Monday, May 30, 2011

Picks of the Week: May 29 - June 4, 2011

Website of the Week – boardnetUSA

boardnetUSA is a unique website dedicated to the express purpose of connecting nonprofit boards and new leaders. The website is designed to be a common technological platform for a national collaborative network of communities working locally to enhance nonprofit board governance. This growing network of Community Partners work together on common themes of populating board rooms as well as individually developing services tailored to their local market. The Volunteer Consulting Group, a 501(c) (3) nonprofit organization in New York City with over 38 years of experience aiding in the development and strengthening of nonprofit organizations, initially developed the concept of boardnetUSA. With assistance from philanthropic and corporate supporters the Volunteer Consulting Group serves as the primary management and coordinating entity of the growing national network that is boardnetUSA. Go to:

Publication of the Week -- Small Change: Why Business Won't Save the World by Michael Edwards

From the publisher: A new movement is afoot that promises to save the world by applying the magic of the market to the challenges of social change. Its supporters argue that using business principles to solve global problems is far more effective than more traditional approaches. What could be wrong with that? Almost everything, argues former Ford Foundation director Michael Edwards. In this hard-hitting, controversial exposé, he marshals a wealth of evidence to reveal that in reality, a market approach hurts more than it helps. Real change will come when business acts more like civil society, not the other way around. Author
Michael Edwards is an independent writer and activist who is affiliated with the New York-based think-tank Demos, the Wagner School of Public Service at New York University, and the Brooks World Poverty Institute at Manchester University in the UK. From 1999 to 2008 he was Director of the Ford Foundation’s Governance and Civil Society Program, and previously worked for the World Bank, OxFam, and Save the Children. Click to preview this book on

Trend of the Week – Women Strongest Believers in the Power of Supporting Causes

8 in 10 American women believe that supporting causes creates a sense of purpose and meaning in life; and feel everyone can make a difference through their support, while their male counterparts are more likely to view supporting causes as a fad, according to new data released today by Ogilvy Public Relations Worldwide and Georgetown University’s Center for Social Impact Communication. The findings are part of the larger Dynamics of Cause Engagement study, conducted among American adults age 18 and older in late 2010,which explored trends in cause involvement and the roles of a variety of activities in fostering engagement with social issues. Similarities and Differences in Cause Support In addition to believing that everyone can make a difference by supporting causes, American women are more likely than men to believe that supporting causes creates a sense of purpose and meaning in life, makes them feel good about themselves and makes them feel like part of a community. More than four in ten Americans (45%) are actively involved with supporting causes, and women make up a significantly larger part of this group than men. For more information, go to:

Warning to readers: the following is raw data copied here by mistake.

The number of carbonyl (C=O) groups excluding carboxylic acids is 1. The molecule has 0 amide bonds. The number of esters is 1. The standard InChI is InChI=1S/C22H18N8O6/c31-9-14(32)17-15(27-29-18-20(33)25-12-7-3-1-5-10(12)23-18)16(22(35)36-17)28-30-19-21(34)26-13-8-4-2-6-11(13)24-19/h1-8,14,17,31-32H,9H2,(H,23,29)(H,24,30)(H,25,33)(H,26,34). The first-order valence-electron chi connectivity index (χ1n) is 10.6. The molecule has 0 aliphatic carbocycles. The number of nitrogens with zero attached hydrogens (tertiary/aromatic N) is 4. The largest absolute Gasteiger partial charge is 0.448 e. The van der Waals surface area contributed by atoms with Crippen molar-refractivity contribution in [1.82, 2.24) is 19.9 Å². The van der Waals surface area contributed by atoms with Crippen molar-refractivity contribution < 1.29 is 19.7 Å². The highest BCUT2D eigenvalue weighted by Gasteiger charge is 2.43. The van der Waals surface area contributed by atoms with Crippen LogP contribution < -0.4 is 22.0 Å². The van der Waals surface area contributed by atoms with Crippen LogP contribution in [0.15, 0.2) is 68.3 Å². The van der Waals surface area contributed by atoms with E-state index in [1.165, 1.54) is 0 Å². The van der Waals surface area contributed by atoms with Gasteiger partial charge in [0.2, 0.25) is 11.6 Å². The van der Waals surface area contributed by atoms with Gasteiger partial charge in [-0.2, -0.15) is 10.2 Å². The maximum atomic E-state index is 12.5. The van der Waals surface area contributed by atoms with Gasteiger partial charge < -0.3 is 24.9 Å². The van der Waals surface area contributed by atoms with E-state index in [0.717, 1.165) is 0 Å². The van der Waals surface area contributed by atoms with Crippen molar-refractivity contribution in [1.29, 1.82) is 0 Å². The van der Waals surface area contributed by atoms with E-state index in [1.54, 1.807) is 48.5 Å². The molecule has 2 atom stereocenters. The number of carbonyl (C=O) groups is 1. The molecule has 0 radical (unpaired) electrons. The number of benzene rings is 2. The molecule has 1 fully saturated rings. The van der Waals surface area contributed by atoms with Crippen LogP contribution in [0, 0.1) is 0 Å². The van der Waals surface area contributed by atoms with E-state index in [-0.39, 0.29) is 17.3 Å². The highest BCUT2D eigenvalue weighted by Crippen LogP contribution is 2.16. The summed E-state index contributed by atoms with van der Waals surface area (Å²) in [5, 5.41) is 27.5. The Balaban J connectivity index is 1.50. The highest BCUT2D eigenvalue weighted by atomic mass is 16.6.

Resource of the Week – Connected Citizens: The Power, Peril and Potential of Networks

Open-source projects and grassroots collective action are important sources of inspiration for 21st-century civic engagement, enabling us to combine the creativity and transparency of open innovation with community organizing’s relational abilities and courage to confront power. This is the message of a new report, “Connected Citizens: The Power, Peril and Potential of Networks,” released by Monitor Institute and Knight Foundation. The report examines the role of networks in linking up citizens, with the goal of increasing participation in community leadership. The report looked at 70 projects that use an open and decentralized network-centric approach. Many of the projects “are technologically enabled,” says the report. “Others are rooted in in-person relationships. Most combine online and offline interaction, as well as insights from the open-source movement and grassroots organizing. Five patterns emerged for good network building:

• Listening to and consulting the crowds: Actively listening to online conversations and openly asking for advice.
• Designing for serendipity: Creating environments, in person and online, where helpful connections can form.
• Bridging differences: Deliberately connecting people with different perspectives.
• Catalyzing mutual support: Helping people directly help each other.
• Providing handrails for collective action: Giving enough direction for individuals to take effective and coordinated action.

The Connected Citizens report details each of these five patterns, with examples and case studies. It has an accompanying website. To access the report and the website, go to

Tech Tip of the Week -- Edit Videos with PowerPoint 2010

In PowerPoint 2010 you can edit a video clip before you embed it in your presentation. You can:
• Trim
• Add effects and styles
• Crop
• Adjust the size
• Adjust the contrast
• Add borders and effects, and more...

The following resources can help you learn these amazing new features:
YouTube Video Edit Videos with PowerPoint 2010 from Microsoft
• Article Edit Videos inside a Presentation in PowerPoint 2010 from
• Article Five tips for working with Video in PowerPoint 2010 from

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